- Use multiple forms of heat—furnace, heat pumps, electric space heaters
- Blankets, thermal undergarments, and thick socks go a long way in keeping the family happy while cold weather camping.
RV camping in winter: Maintain your furnace BEFORE it gets cold
RV propane furnaces haven’t changed much since the early days of RVing but they can still be a pesky appliance to keep running efficiently. And you can be pretty much certain that it won’t be on a 60-degree day in the middle of the week that it dies. It will be on a cold holiday weekend when you’re hundreds of miles away from civilization. As part of preventive maintenance have your furnace tested and serviced by a certified tech before the winter season.
How to keep RV pipes from freezing while camping
Keeping water flowing—and unfrozen—is your most important winter camping mission, apart from staying warm yourself.
You should take these precautions to keep RV pipes from freezing:
- Use a heated water hose: This will keep water flowing through your city water connection
- Use the RV fresh water tank: If you don’t want to use a heated hose or aren’t connected to city water, your fresh water tank is a viable option
- Practice strategic dumping: Leaving your black and grey tanks open is never a good idea; instead, dump only when your tanks are about 70-75 percent full
- Use low-temp heat tape on hoses: Heat tape can be easily wrapped around external hoses to keep them thawed while using your RV in the winter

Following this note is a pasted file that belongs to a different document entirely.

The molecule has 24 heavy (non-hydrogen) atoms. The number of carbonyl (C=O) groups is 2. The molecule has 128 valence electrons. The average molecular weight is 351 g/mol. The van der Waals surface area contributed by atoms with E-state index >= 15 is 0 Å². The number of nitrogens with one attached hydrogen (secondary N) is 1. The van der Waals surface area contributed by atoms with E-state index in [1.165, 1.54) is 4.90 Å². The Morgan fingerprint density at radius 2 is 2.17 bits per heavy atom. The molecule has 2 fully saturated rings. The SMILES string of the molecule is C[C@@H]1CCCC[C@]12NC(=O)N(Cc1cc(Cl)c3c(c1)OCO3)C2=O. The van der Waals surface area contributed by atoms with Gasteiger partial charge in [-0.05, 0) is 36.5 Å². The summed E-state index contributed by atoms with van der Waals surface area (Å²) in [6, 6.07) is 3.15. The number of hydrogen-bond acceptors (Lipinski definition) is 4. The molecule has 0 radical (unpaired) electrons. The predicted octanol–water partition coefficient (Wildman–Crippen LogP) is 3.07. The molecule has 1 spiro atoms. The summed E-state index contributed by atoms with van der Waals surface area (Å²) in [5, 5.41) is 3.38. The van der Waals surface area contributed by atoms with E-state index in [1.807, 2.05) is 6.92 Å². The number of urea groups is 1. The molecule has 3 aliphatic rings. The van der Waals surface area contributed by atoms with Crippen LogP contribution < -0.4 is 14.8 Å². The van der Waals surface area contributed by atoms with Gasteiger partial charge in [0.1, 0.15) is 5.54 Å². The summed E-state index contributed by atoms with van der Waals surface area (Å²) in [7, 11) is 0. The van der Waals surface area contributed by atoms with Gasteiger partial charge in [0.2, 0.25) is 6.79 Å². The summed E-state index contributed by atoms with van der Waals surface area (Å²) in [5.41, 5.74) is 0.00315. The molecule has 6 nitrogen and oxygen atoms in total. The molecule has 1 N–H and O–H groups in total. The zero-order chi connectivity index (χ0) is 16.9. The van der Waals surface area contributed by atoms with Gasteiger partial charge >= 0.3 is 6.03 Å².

- Let your water drip: I don’t particularly like this one because it wastes water but if you’re in a pinch this will keep your water hose from freezing because sitting water freezes before running water
- How to pack for cold weather camping
Now that your RV is ready for winter camping, it’s time to prepare your family for the adventure. Here is what you want to pack in your RV for cold-weather camping:
- Sleeping bags and thick blankets
- Breathable underlayers such as thermal underwear that wick away moisture
- Thicker mid-layers like fleece or wool sweatshirts
- Toque, warm socks, and waterproof boots/shoes
- Waterproof outer layer
- Headlamp and lantern
- Snow brush/ice scraper
Where to go
Many RVers opt for winter camping in southern destinations because their winters are far less harsh. While you may still need to take certain precautions to keep your RV warm, most snowbirds find southern California, Arizona, Texas, and Florida comfortable during the winter months. Other states that attract snowbirds include Alabama, Mississippi, Louisiana, New Mexico, and Nevada.
On the flip side, if you plan to chase the snow, consider Utah, Colorado, Wyoming, Montana, Idaho, and even northern New Mexico. If you’ve decked out your RV to be the ultimate cold-weather camper, ski resorts can be a great place to winter camp.
To experience the snow in less harsh conditions consider Virginia, Tennessee, Kentucky, northern Georgia, and western North Carolina. Since winters here are relatively mild, you’ll get snow without the extreme cold (usually). Explore Smoky Mountain National Park when few people are there and enjoy southern hospitality as you cold weather camp.